Therefore, the importance of early repentance is emphasised and truly important. We need to stop sinning before it corrupts our very nature, and change us so that we no longer want repentance.

    pray for me

  •           +++

    Dear friends,

    God is Love and Merciful...

                        Lamentations 3 (King James Version)

    22It is of the LORD's mercies that we are not consumed, because his compassions fail not.

    but we have also this much strong responsibility to flee from sin for the Love of God...

                      Matthew 18 (King James Version)

    8Wherefore if thy hand or thy foot offend thee, cut them off, and cast them from thee: it is better for thee to enter into life halt or maimed, rather than having two hands or two feet to be cast into everlasting fire.

    9And if thine eye offend thee, pluck it out, and cast it from thee: it is better for thee to enter into life with one eye, rather than having two eyes to be cast into hell fire.

      May God be with us always with His holiest mother, holy angels, saints. Amen!!!




  • Hey josephgabriel,

    But are you saying that addictive sins is a unwinnable situation? I've heard repeatedly that repentance is more a gift from God than a conscious, willing leaving behind of the sin because most of the time, we are too weak to leave a sin behind. I think that in the analogy you gave, if the kid really wanted to be free of the sin, then God would help Him. He woud have to ask God to make him 'want to want' to repent. Does that make sense?

    So what I'm trying to get to is, are you saying that addictive sins create a situation which is impossible to reconcile or is there still a way out, painful though it may be?

    If the former is the case, that then means that there are situations where salvation is impossible, which seems to go against the rest of Jesus' message.

    "He who comes to me I will by no means cast out"

    Pray for me
  • Wow, what a great question!
    I have thought about this a lot (many years) and discussed it now with other Christians in order to write to you something about it.

    I think that this passage is talking about those who are sure of the truth of Jesus' death and glorious resurrection and who know that they can avoid doing wrong by asking God for help, but who really don't care and who just live for themselves anyway, repeatedly and deliberately sinning in all sorts of ways, even though they KNOW that Jesus has paid the ultimate price for our sin. So it is NOT about pagans, atheists, hindus etc who have a different belief about God. All these people can be saved by turning to God through Jesus.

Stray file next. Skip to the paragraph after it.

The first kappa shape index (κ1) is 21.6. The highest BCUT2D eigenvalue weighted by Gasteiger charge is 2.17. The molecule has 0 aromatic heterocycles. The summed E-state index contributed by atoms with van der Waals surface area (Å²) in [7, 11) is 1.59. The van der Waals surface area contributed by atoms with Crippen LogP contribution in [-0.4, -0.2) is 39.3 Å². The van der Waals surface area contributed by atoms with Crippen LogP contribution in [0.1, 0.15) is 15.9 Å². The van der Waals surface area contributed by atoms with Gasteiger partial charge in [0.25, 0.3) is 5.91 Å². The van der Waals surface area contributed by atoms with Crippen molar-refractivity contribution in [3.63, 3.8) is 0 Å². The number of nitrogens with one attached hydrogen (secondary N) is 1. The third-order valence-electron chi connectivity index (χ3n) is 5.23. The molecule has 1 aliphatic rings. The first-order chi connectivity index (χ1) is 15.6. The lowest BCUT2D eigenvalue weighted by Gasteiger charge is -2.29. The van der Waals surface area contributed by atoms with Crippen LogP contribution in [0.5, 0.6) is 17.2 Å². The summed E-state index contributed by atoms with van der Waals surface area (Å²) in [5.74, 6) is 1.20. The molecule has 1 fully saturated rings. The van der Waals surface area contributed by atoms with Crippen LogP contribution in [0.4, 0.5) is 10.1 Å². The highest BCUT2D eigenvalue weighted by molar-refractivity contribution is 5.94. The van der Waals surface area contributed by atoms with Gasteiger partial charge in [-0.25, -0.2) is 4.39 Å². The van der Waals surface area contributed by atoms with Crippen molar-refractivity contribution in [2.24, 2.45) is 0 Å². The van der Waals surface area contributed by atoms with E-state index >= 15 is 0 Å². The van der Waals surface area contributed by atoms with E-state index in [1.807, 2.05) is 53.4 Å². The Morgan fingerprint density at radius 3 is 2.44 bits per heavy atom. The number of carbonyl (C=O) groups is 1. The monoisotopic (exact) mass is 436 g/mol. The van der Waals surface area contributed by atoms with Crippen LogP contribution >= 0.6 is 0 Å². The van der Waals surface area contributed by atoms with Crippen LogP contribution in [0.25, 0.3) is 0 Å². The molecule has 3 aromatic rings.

Hebrews 10: 26 says: If we deliberately keep on sinning AFTER we have received the knowledge of the truth, no sacrifice for sins is left.
    We are warned not to be so hard and uncaring:
    3:15 Do not harden your hearts.

    So it is NOT about those who sin then feel terrible and repent and then sin again because they are weak.
    Because; 4:15; our high priest sympathizes with our weakness
    and wants to help us:
    8:12 For I will forgive their wickedness and remember their sins no more.

    I think the book of Hebrews is saying that Jesus did not suffer in order for some people to try to cheat by actually believing the message of the good news and then living as if it totally did not matter, by talking badly against the Spirit of God and about his church and indulging in every sin possible and STILL somehow think after all that that they will escape eternal judgement.

    So you see it is not about the broken lives you and I and our friends lead who have good days and bad days, doubts and triumphs, sins and repentance and whose lives sometimes glorify God and sometimes shame His message.

    6:18-20 'we may be greatly encouraged. We have this hope as an anchor for the soul, firm and SECURE. It enters the inner sanctuary behind the curtain, where Jesus, who went before us, has entered on our behalf.'

    So, my friends, be encouraged by the great mercy and grace God as shown us, and let us respond as in Hebrews 10: 24-25;
    'let us consider how we may spur one another on toward love and good deeds. Let us not give up meeting together, as some are in the habit of doing, but let us encourage one another'.

    And please pray for me too.
  • Dear epchois_nai_nan,

    Of course it is possible to repent! The way out of the sin, granted, is painful and difficult (like fighting any addiction), but IS achieveable with God's mercy. Therefore we can confidently say that salvation is always possible through Christ.